Fritz Lang | 86 mins | TV | 15
Fritz Lang is probably best remembered for the films he made in Germany; medium-defining classics like Dr. Mabuse, der Spieler, Metropolis, Das Testament des Dr. Mabuse and M — I’d certainly heard of him in the context of those films long before I realised he’d emigrated to America and produced several noirs — but now, I’m increasingly discovering his American output is nothing to be sniffed at.
The Big Heat is, I believe, considered one of the best. It’s also still rated 15, which feels unusual for an American film of this era (I have no statistical information if it is or not, but remember US films were still under the Production Code at this point), and though the BBFC provide no more details, once you’ve seen it you can see why.
It’s rather grim and very violent, to be blunt. Even if most of the violence is off screen, it’s still described in fair detail — and most of it’s against women too. Indeed, I think the only on-screen deaths are female. Lang adds intensity to this mix, a quiet sort of tension (though I feel there may’ve been room for even more of this). It becomes clear that this is a tale where anything could — and does — happen; where it is, for once, genuinely true that no one is safe. The plot’s fairly straightforward — no big reveals here — but it does manage what might be described as twists in how far it’s willing to go — mainly, who gets killed and how.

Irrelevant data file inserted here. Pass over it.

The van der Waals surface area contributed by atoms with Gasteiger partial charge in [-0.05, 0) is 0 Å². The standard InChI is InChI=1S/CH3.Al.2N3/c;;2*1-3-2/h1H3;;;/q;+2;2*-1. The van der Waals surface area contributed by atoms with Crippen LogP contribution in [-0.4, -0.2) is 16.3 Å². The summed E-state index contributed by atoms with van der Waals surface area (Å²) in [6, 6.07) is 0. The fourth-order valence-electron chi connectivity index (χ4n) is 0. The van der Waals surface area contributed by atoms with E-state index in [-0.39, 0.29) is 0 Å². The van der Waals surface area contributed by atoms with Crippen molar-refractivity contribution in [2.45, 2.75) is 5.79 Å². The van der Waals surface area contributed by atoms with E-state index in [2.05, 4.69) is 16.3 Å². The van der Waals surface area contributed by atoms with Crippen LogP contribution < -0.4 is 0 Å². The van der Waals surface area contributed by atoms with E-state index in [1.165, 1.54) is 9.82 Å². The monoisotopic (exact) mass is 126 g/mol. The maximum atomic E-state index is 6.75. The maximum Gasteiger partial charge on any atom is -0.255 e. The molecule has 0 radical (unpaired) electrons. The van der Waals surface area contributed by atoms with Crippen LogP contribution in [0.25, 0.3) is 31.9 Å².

The cast are excellent. Glenn Ford is a suitably square-jawed lead; Alexander Scourby a detestable gentleman-villain; Lee Marvin a truly brutal thug. The best part goes to Gloria Grahame however, in a role that moves from a ditzy minor broad to so much more. In the performance stakes, it’s certainly her film.
I think I have more affection for Ministry of Fear (it’s barmy, especially all that palaver with the cake), but as a straight, hard-edged noir, The Big Heat looks tough to beat.
The Big Heat merited an honourable mention on my list of The Best Films I Saw For the First Time in 2011, which can be read in full here.